Edited by Katarzyna Stokłosa, Gerhard Besier.
Routledge – 2014 – 380 pages

Series: Routledge Studies in Modern European History
Isbn: 978-0-415-72598-9


Borders exist in almost every sphere of life. Initially, borders were established in connection with kingdoms, regions, towns, villages and cities. With nation-building, they became important as a line separating two national states with different "national characteristics," narratives and myths. The term "border" has a negative connotation for being a separating line, a warning signal not to cross a line between the allowed and the forbidden. The awareness of both mental and factual borders in manifold spheres of our life has made them a topic of consideration in almost all scholarly disciplines – history, geography, political science and many others. This book primarily incorporates an interdisciplinary and comparative approach. Historians, sociologists, anthropologists and political science scholars from a diverse range of European universities analyze historical as well as contemporary perceptions and perspectives concerning border regions – inside the EU, between EU and non-EU European countries, and between European and non-European countries.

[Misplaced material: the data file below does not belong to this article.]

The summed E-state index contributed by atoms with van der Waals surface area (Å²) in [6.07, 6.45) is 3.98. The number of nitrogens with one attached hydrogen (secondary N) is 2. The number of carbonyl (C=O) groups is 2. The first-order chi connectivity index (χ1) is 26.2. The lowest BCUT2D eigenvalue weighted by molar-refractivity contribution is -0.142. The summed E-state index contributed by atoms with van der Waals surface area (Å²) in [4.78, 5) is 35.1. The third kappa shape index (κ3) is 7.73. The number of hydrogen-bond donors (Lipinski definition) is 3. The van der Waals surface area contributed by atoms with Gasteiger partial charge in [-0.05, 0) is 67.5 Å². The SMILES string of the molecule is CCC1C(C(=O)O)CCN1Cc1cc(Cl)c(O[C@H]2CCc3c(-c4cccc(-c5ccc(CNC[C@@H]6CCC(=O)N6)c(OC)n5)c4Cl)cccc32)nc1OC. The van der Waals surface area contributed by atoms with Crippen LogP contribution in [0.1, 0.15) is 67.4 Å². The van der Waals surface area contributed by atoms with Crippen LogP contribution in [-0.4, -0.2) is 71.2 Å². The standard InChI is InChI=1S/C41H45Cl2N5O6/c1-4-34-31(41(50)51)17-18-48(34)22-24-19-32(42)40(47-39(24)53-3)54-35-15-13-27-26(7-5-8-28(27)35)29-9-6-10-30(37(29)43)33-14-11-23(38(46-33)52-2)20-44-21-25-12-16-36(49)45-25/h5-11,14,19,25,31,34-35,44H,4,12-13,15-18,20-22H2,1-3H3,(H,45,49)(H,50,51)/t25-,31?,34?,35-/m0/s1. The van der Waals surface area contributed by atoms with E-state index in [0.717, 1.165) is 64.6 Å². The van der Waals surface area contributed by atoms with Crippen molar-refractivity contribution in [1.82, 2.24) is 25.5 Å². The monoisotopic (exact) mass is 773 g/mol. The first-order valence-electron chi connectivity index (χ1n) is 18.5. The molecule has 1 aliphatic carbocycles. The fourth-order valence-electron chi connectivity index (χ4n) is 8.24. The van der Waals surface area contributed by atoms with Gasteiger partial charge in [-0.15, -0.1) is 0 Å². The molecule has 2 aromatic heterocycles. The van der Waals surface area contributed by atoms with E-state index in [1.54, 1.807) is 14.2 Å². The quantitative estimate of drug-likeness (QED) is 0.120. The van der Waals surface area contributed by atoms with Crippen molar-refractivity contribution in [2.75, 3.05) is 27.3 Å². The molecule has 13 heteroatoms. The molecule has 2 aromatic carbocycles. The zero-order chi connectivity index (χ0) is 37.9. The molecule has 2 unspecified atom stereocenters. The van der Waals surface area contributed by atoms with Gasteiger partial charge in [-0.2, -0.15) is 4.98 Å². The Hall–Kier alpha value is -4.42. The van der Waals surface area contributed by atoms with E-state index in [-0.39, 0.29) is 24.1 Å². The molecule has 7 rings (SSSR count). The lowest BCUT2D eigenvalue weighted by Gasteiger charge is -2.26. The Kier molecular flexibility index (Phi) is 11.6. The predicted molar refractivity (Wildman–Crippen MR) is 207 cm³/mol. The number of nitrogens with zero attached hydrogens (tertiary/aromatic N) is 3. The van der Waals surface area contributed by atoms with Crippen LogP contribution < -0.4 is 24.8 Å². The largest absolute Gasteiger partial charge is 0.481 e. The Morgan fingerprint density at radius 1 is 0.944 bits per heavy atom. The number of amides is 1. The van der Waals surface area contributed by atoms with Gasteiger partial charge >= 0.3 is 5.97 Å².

European Border Regions in Comparison

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